Keyboard tricks (stupid and otherwise)
The keybed on the SL MkIII has a semi-weighted action with velocity and channel pressure (monophonic aftertouch). I really like the feel, which is snappy and responsive without being flimsy.
Those LEDs behind every key serve multiple purposes. You can use them to indicate notes played by hand or via MIDI input or to track which notes the Arpeggiator is generating. In Scale mode, you can set the keyboard to a particular scale, key, and mode, and the LEDs indicate which notes are in the scale with the root notes slightly brighter. There are three ways Scale mode can operate: Snap, where “wrong” notes are automatically moved to the nearest scale note; Filter, where “wrong” notes don’t play; and my favorite, Display Only, where “wrong” notes play just fine but aren’t lit up—great for keyboard lines with passing tones and the like.
The LEDs really come into their own when you activate Zones—each Session can have up to eight Zones, all controlling different Parts. Even complex splits are now easy to see and use, with each Zone having its own unique color. This whole “color per key” thing suddenly becomes very, very cool!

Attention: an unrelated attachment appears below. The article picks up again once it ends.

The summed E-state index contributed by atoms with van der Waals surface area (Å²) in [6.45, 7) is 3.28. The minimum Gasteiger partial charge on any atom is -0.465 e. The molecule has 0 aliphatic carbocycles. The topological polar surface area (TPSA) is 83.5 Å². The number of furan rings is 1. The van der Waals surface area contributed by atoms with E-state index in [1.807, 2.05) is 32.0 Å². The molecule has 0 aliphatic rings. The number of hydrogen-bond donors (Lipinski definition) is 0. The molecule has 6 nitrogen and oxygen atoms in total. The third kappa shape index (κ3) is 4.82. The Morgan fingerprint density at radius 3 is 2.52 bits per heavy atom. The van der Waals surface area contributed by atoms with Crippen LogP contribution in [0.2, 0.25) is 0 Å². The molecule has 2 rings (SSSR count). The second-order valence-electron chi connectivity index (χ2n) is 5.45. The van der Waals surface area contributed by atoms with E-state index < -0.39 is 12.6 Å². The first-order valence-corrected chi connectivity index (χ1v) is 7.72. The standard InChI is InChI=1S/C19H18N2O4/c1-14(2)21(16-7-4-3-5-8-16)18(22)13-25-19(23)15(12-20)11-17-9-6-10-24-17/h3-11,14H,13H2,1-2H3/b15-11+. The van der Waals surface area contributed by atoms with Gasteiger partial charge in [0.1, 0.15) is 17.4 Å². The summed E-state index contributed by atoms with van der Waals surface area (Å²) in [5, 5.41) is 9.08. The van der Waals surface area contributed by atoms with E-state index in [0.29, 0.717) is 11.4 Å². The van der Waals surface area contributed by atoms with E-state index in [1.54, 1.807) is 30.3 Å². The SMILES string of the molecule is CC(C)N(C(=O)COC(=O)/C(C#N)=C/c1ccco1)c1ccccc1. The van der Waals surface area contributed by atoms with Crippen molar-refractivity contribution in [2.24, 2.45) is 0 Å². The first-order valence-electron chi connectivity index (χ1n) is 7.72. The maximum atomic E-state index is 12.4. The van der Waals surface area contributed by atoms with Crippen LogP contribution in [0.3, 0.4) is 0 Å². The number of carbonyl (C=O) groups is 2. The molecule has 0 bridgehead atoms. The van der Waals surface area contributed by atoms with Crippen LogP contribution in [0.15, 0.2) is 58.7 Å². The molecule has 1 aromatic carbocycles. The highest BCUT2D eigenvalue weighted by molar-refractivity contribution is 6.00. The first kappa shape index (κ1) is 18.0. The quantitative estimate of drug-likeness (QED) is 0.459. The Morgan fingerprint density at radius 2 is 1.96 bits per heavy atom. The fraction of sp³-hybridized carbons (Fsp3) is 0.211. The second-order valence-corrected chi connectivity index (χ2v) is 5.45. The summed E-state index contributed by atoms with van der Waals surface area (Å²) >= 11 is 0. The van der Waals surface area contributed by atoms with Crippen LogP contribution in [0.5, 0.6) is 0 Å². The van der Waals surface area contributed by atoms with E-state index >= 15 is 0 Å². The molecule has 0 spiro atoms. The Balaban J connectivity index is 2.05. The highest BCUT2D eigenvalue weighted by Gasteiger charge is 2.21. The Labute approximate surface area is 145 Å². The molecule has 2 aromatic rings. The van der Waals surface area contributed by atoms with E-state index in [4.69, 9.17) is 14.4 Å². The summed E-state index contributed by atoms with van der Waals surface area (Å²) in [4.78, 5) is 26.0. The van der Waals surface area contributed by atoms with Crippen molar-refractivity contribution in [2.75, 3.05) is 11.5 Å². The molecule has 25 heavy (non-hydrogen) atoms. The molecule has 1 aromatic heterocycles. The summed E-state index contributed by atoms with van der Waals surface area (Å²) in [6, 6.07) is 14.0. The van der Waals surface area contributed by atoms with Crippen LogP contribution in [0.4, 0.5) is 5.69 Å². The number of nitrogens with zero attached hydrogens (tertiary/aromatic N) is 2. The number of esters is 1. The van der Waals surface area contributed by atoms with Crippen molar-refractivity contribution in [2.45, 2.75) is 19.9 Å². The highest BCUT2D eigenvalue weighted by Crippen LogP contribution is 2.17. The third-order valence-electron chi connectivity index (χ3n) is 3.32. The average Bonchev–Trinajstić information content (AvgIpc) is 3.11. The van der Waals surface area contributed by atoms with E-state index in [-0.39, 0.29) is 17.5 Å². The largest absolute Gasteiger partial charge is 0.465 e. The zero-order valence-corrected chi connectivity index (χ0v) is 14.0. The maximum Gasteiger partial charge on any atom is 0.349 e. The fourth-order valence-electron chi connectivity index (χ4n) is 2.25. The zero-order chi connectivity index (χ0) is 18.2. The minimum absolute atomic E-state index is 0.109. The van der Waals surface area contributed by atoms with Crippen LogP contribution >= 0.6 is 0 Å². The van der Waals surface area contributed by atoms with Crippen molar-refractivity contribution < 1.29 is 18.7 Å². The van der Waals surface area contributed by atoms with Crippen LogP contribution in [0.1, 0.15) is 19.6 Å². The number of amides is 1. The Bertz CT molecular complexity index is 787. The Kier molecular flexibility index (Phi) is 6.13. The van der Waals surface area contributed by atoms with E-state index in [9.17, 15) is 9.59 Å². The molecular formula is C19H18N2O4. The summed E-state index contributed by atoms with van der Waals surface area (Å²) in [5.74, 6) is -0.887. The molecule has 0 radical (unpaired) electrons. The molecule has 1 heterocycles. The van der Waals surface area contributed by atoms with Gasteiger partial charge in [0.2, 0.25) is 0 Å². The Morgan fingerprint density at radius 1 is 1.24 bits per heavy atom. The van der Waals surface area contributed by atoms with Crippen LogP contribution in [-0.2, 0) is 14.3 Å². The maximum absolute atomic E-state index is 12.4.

In control with InControl
So far, we’ve discussed what the SL MkIII can do on its own. When you hit the InControl button, your DAW gets into the act in a big way.
When you activate InControl, the SL MkIII identifies your DAW and maps its controls to functions in a logical and straightforward way. While not all functions are available on all DAWs (often because those functions don’t exist in the DAW itself), the vast majority of them are implemented transparently.
Supported DAWs include Live, Logic Pro X, Pro Tools, Cubase, and Studio One, with REAPER and Reason missing a few more features. As you might gather, Ableton Live is really where InControl shines, and once you get used to having only a 2×8 grid for Clips, it can replace other controllers with ease. The HUI protocol is used to allow multiple pages of 8 channels of control at a time, and everything works seamlessly. I tried it on Live, Studio One, and REAPER, and was very impressed with how smoothly everything worked.
Hook it up
In fact, I was very impressed with everything about the SL MkIII. It offers comfortable and expressive playing, easy-to-follow controls, lots of fun composition tools, and incredible integration, all in one neat package. Novation has a real winner here.
Prices: 49SL MkIII, $599.99; 61SL MkIII, $699.99
More from: Novation, https://novationmusic.com/keys/sl-mkiii